CAS Quarterly

Spring 2018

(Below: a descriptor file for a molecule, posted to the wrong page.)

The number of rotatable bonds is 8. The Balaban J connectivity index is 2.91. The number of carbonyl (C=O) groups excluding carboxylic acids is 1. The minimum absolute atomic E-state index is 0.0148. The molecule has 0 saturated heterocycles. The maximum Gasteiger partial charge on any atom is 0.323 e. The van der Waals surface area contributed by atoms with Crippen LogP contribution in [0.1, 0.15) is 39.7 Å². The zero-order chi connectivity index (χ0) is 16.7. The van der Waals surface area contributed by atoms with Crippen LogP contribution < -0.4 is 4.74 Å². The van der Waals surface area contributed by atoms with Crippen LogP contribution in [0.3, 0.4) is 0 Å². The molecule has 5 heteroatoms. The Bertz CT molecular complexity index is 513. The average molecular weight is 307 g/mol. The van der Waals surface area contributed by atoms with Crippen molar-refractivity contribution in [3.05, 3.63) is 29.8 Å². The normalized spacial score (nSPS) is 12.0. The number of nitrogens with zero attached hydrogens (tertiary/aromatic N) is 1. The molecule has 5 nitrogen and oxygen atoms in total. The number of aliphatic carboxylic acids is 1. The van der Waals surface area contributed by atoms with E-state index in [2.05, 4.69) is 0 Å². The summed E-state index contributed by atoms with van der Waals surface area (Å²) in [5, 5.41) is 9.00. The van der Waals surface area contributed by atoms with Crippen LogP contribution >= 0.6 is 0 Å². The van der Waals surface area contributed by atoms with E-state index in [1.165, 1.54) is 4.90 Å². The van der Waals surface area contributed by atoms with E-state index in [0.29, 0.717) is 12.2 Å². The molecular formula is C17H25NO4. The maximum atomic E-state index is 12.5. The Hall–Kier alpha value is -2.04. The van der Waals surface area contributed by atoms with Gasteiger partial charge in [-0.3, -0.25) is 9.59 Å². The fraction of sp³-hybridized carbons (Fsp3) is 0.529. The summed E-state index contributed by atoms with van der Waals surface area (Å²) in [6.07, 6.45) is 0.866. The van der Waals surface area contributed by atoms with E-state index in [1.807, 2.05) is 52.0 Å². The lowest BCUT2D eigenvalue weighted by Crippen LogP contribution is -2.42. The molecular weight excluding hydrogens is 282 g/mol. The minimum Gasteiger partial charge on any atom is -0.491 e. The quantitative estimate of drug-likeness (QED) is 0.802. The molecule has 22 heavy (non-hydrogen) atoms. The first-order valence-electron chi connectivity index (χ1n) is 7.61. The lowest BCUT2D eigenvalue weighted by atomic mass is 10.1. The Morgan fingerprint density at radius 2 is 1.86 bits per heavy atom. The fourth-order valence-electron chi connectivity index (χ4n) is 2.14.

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66 S P R I N G 2 0 1 8 C A S Q U A R T E R L Y MIXERS CAN HEAR The International Telecommunications Union decided in this period to test meters for broadcast loudness. A grand round robin test was conducted, involving five international test sites, 97 listeners, and coincidentally, 97 items of program content. Ten meters were submitted for comparison testing between what they read and what the listeners heard in a level-matching experiment. As it turns out, the most sophisticated meters didn't do as well as a pretty simple one, which today we call LKFS. L for loudness averaged over a time interval, K for a new weighting curve that rolls off the bass and shelves up higher frequencies to make the metering more like perceived loudness, and FS for relative to Full Scale. When the US came to writing ATSC standards, committee members felt that it would be necessary to repeat this experiment, to be sure it represented American interests as to program material and methods. One test site was enough—the Control Room of the USC Spielberg Scoring Stage (since that time, rededicated to John Williams), six listeners, and 41 items of program material representing a wide range of television audio. You could see this as a confirmation test of the larger one done by the ITU. Only six mixers you ask? Yes, but—among them, they had four Oscars ® and three nominations, 20 Prime Time Emmys ® and five nominations, six CAS Awards and five nominations—and this for only six mixers! "If you build it, they will come" applies. b y T o m l i n s o n H o l m a n C A S WHILE THE STATEMENT OF THE TITLE would be agreed to by practically all CAS members, how do we go about proving it, in a subjective world, with an objective test? During the development of ATSC digital television, the idea came up that rather than referencing Full Scale for a digital system with >100 dB dynamic range (which led to a loudness race in the music business), let's use something like the photographic gray card, a mid-tone reference. From this came the idea of Dialogue Normalization, which was not meant to reduce artistic expression, but rather to make loudness more interchangeable among programs, channels, and commercials.

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